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No. 141, [Makahoku] Keikenui, claimant [Keikenui, attorney]
1 document in Native Register, page 124
No. 141, N. Keikenui
Greetings to you, John Ricord and Wm. Richards and John Ii, and J.Y. Kanehoa, and Z. Kaauwai, the Land Commissioners: I, Noa Hirama Kekenui, was chosen by Puaa, Makahopu and Kailakanoa to regularize their rights before you.
Puaa has a house lot at Kikihale [No. 11213], Makahopu has a house lot and a parcel of land at Makaaho, and Kelakanoa /sic/ has a house lot at Kaaoaopa.
Yours truly, N. KEIKENUI
Honolulu, July 15, 1846
Claim No. 141, Keikenui, October 15, 
Naiamanea, sworn stated, the place is outside of Honolulu in the part called Kaluaine.
On North side is the stream of Nuuanu and the place called Kumukukui
On East, lands of Kumanuai
South & southwest between Pouou & Nuuanu streams.
Witness only knows the place as the residence of Makahoku, who made the fence and a house and planted food and lives there now. He is the only one who has any claims to the place; others live there under him. He has lived there from Kamehameha I. Kaohopuna derived it from him and Makahoku from Kaehohema. Witness confiirms as correct the boundaries given. He knows of Makahoku living there since 1830 and confirms the testimony given about buildings &c. Makahoku has always lived upon this land; others live under him. Kikenui is his attorney. There is no other claimant. There are some lahala trees planted on the land by Kaahumanu's orders.
Freehold title voted to Makahoku.
Relating to No. 2, See page 100, native Testimony before (volume 1) award.
[Cl. 141], No. 2, Keikinui, agent for Puaa, claim 141, October 15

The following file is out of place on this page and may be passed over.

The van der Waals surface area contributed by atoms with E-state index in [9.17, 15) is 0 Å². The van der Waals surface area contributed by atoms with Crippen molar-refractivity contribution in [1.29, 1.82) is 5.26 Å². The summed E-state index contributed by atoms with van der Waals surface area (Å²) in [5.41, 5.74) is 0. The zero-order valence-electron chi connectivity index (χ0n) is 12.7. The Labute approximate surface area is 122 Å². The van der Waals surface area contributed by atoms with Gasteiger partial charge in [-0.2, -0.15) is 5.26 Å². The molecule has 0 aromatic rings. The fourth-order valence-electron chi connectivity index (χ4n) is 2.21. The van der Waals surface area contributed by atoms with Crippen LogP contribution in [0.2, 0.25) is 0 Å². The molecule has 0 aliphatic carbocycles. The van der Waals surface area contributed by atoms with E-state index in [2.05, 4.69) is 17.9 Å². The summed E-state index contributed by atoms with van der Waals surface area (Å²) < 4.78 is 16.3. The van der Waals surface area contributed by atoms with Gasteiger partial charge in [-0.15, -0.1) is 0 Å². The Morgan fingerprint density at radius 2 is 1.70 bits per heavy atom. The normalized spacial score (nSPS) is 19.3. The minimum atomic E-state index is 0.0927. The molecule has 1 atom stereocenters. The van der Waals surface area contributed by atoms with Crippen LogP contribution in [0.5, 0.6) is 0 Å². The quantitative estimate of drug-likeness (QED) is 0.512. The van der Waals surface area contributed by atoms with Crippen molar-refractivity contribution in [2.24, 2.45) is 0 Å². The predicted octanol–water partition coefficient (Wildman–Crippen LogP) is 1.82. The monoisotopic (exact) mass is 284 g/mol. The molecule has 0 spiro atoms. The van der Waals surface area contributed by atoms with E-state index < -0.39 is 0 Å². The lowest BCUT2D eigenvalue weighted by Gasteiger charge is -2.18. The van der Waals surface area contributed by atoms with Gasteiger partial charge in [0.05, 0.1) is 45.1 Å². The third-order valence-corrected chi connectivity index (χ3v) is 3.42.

Hina, sworn, The place is on North side of Honolulu.
Kaukaliu's place is East
Waiaha's is South
Kekoa and Wm. Stevens, West and also Nuuanu Stream
Kapahanui on the ....
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.... section that Makahopu is saying belongs to him, where the puhala trees are standing and called Waimakaakamanu and that taro patch called Kowaliula are the things for which I am objecting. They are for the konohiki and not for Makahopu and there are several witnesses who have known definitely that those places are for the konohiki.
The representative for Keikenui said, Those taro patches and that place called Waimakaakamanu are all for Makahopu, of which the konohiki had entangled as his from long ago, until the time Keliiahonui had stirred Makahopu to have himself separated from the land. Makahopu then had complained to Hooliliamanu, the tax assessor, and a hearing was held before him where the decision was in favor of Makahopu, in that all of these lands were ruled for him. Makahopu lived there until his death and this same right was bequested to his heir without any objection.
Kaukoke, sworn, I have seen this place over which there is a dispute. It is true that the patch which is mentioned is not for the konohiki, but the pandanus trees which are standing there are for him. The reason I think this way is because Kaahumanu I had brought the seeds and planted them there and they were for her at the time they were grown and had matured. When she died, they had become Kinau's property and now they are for Kekauonohi and the heirs of Makahopu.
Makahopu had lived there a long time under Kaahumanu I and the patch, Kawaliula, and the pasture are for the konohiki, also the produce from these two places have been for Kaahumanu, then for Kinau and now they are for Kekauonohi. The lumber belonging to the foreigner is being stored there with the konohiki by rental. This is not with Makahopu.
It has been agreed by the land commissioners and surveyor to have the land surveyed and divided, separating each claimant one from the other in these disputed places, then a certified document may be issued.
It would be well only when the konohiki and Makahopu have agreed together.
[Award 141; R.P. 144; Kalawahine Honolulu Kona; 3 ap.; 1.32 Acs; Keikenui for Makahopu]